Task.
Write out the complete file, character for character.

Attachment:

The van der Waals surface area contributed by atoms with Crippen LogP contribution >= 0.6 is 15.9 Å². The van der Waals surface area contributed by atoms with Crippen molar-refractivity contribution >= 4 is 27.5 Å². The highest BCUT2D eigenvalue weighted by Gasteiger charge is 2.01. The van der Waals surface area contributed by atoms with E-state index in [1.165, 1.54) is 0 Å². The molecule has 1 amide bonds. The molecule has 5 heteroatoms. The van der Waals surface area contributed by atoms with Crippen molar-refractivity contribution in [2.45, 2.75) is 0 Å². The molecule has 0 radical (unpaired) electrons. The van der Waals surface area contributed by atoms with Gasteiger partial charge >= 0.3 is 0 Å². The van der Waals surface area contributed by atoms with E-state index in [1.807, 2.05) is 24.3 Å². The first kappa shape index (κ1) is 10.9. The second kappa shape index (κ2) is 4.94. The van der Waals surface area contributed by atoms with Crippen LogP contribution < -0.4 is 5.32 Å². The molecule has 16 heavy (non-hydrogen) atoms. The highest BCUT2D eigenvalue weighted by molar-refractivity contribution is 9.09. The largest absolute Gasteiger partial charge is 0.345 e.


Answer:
The van der Waals surface area contributed by atoms with Crippen LogP contribution >= 0.6 is 15.9 Å². The van der Waals surface area contributed by atoms with Crippen molar-refractivity contribution >= 4 is 27.5 Å². The highest BCUT2D eigenvalue weighted by Gasteiger charge is 2.01. The van der Waals surface area contributed by atoms with E-state index in [1.165, 1.54) is 0 Å². The molecule has 1 amide bonds. The molecule has 5 heteroatoms. The van der Waals surface area contributed by atoms with Crippen molar-refractivity contribution in [2.45, 2.75) is 0 Å². The molecule has 0 radical (unpaired) electrons. The van der Waals surface area contributed by atoms with Gasteiger partial charge >= 0.3 is 0 Å². The van der Waals surface area contributed by atoms with E-state index in [1.807, 2.05) is 24.3 Å². The first kappa shape index (κ1) is 10.9. The second kappa shape index (κ2) is 4.94. The van der Waals surface area contributed by atoms with Crippen LogP contribution < -0.4 is 5.32 Å². The molecule has 16 heavy (non-hydrogen) atoms. The highest BCUT2D eigenvalue weighted by molar-refractivity contribution is 9.09. The largest absolute Gasteiger partial charge is 0.345 e.